Atlassian JIRA for today: in terms of sales and in early September 2022, Benjamin published a post describing how deal-related incentives can be used to close deals. This was an initiative related to the sales process we are currently working on, based on our recent experiences. If you are trying to sell enterprise software to companies as a startup, it is not an easy task.

With timeNough, we decided that the best way to get feedback was to conduct online unmoderated tasks, where the tester is guided through well-ordered tasks to perform regarding our prototype. As a next step, we needed a place to find volunteers to test the prototype and perform the unmoderated tasks, as described in this post.

Tickets can be used to define actions as well as identify events that occur during the partnership including expectations intentions incentive payments or meetings.
The man in the video

The people on a market research platform such as or UserInterviews were so carefully targeted and selected by us, that they were almost exactly the people who might use and purchase our product. It was important to convert them, find a way to sell timeNough to their company, and close the deal.

There are times when things end brutally after testing, while there are other times when it is okay to move forward with follow-up calls, email exchanges, and establishing a relationship following the testing. Each time, we had to be careful not to be too aggressive in trying to sell, but rather to bring & show value to the tester.

Video’s first part: a user invitation to the timeNough’s Atlassian JIRA

We soon realized, however, that this traditional method of communicating with interested testers and potential customers was not convenient. There was traction, but something was missing. Online or in books, there was no clear answer or method to help us convert these testers, despite the deal-related incentive idea.

A technician on top of a house roof, illustrating here API and documentation topic and layer above the concept

This is when Atlassian JIRA and its ticket and task system came into play. The concept of a ticket is actually pretty simple, with different workflows and progression statuses that a project manager can design and define based on the specifics of the project.

Consider that you are dealing with multiple types of tickets in one project, which are not simply tasks and subtasks. The first type is a research project, the second is a participant in the research project, and the third is a screener question asked to the participant in the research project.

From minute 6:02 to minute 14:48, seven types of tickets are explained

There will then be a type of ticket that is about the expectations a participant may have towards the project manager, such as payment of his incentive, whether it be fixed or deal-related. Additionally, the project manager may have expectations towards the participant, so another type of ticket will be created for this purpose.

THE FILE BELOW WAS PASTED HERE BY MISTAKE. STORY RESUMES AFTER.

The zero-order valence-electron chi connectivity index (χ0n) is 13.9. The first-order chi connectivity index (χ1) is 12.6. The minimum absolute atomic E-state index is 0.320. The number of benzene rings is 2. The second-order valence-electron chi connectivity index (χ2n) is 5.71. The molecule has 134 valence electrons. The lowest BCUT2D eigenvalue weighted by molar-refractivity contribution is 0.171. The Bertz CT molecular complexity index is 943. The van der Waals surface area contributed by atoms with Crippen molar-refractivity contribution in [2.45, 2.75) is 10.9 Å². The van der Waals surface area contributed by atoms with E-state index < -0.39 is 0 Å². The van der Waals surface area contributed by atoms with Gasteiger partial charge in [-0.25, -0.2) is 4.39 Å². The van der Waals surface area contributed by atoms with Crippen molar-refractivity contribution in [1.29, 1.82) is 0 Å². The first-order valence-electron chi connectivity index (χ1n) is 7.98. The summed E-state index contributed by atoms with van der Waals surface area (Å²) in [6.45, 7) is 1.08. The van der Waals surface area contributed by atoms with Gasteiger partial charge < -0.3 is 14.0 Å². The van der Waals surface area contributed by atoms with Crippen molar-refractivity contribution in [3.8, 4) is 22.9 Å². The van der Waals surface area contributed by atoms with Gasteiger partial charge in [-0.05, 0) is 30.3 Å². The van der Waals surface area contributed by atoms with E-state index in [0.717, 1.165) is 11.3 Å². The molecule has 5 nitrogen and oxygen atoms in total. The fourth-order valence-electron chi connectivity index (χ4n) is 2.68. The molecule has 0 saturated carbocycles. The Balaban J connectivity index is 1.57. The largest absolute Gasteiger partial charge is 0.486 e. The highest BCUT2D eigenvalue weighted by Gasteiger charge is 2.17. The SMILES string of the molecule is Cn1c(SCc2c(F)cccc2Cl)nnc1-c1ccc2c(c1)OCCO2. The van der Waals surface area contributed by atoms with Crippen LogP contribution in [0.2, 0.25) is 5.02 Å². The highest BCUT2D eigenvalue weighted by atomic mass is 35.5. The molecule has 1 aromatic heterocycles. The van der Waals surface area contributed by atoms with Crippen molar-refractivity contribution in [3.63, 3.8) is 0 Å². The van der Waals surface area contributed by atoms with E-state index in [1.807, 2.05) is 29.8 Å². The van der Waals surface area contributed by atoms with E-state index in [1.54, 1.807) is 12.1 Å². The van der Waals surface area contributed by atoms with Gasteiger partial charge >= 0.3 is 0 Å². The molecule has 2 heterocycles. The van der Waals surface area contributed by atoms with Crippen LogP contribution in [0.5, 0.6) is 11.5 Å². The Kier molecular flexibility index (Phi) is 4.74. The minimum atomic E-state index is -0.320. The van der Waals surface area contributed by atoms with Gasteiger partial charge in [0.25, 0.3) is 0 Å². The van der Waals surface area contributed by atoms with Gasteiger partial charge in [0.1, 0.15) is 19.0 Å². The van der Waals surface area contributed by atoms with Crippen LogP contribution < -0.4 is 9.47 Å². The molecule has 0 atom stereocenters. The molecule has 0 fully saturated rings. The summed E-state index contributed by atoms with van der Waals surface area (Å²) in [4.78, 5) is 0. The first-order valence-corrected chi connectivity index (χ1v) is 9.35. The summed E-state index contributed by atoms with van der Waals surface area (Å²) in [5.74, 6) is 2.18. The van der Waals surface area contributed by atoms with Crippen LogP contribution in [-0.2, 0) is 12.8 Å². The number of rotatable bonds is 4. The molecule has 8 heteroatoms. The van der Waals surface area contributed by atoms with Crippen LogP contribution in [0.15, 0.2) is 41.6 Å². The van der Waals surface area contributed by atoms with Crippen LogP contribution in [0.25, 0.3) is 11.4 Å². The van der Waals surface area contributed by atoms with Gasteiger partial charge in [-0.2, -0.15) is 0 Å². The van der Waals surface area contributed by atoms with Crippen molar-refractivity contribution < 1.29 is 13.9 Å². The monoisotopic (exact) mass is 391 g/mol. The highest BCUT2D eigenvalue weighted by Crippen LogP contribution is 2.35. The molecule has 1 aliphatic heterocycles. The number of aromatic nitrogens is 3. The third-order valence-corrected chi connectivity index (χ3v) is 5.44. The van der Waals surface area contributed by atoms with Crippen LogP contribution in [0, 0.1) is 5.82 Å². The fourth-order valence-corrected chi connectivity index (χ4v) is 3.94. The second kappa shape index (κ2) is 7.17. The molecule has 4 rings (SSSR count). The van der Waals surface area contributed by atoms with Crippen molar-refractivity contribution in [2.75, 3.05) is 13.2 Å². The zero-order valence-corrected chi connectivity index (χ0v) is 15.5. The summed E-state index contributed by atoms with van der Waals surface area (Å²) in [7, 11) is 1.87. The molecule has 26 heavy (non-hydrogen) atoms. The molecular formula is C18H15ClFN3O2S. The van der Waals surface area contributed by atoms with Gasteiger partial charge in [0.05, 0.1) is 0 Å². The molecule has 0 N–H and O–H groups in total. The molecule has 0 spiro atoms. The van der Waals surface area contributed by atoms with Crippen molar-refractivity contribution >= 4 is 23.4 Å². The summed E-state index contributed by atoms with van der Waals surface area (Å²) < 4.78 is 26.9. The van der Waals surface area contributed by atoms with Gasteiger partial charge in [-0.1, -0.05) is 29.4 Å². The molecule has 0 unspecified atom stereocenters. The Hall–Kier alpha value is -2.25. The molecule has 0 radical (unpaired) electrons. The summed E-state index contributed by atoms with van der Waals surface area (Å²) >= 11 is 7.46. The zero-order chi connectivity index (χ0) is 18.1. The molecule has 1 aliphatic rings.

Whenever a role in the timeNough advisory board has been mentioned, a ticket may be allocated to that topic as a discussion about granted privileges within the project…
The man in the video

Finally, a type of ticket could be created to record meetings between a participant and a project manager. An Atlassian JIRA ticket may contain by default: a description, a child ticket and a parent ticket, a relationship between multiple tickets and attachments.

A technician on top of a house roof, illustrating here API and documentation topic and layer above the concept

These types of tickets can be used to share and exchange documents such as Letters of Intent, Statements of Work, and Master SaaS Service Level Agreements, all of which are associated with typical ticket statuses, including: in preparation, in discussion, in validation, available, cancelled, or scheduled.

Relationship outcomes, letter of intent, statement of work, and service level agreements at the end

As demonstrated in the video above, Billy Whiten, the fictitious user, is invited to the timeNough’s Atlassian JIRA based on the answers he provides to screener questions, and he will be able to manage in one place:

  1. the payment of his incentive,
  2. a role as an advisor to the timeNough startup,
  3. his testing of the prototype of timeNough,
  4. his feedback about the prototype and impressions
  5. the promises he made throughout the questions about introducing timeNough to decision makers and to investors he knows.

In fact, Billy could be you, so if you are experienced in market research through a platform such as and would like to be part of this new way of bringing opportunities to your firm and to timeNough, please register yourself there.

There are things that the time enough team can do for Billy or his company. The exchange of content and files is bi-directional. A new document proposal for a partnership or deal negotiation can be added and uploaded in a sub-task.
The man in the video

I encourage you to subscribe to the YouTube channel of the project if you are interested in watching more videos. Three tutorial videos have already been published on the channel, and we plan to continue posting them in the coming year.

Thanks for watching.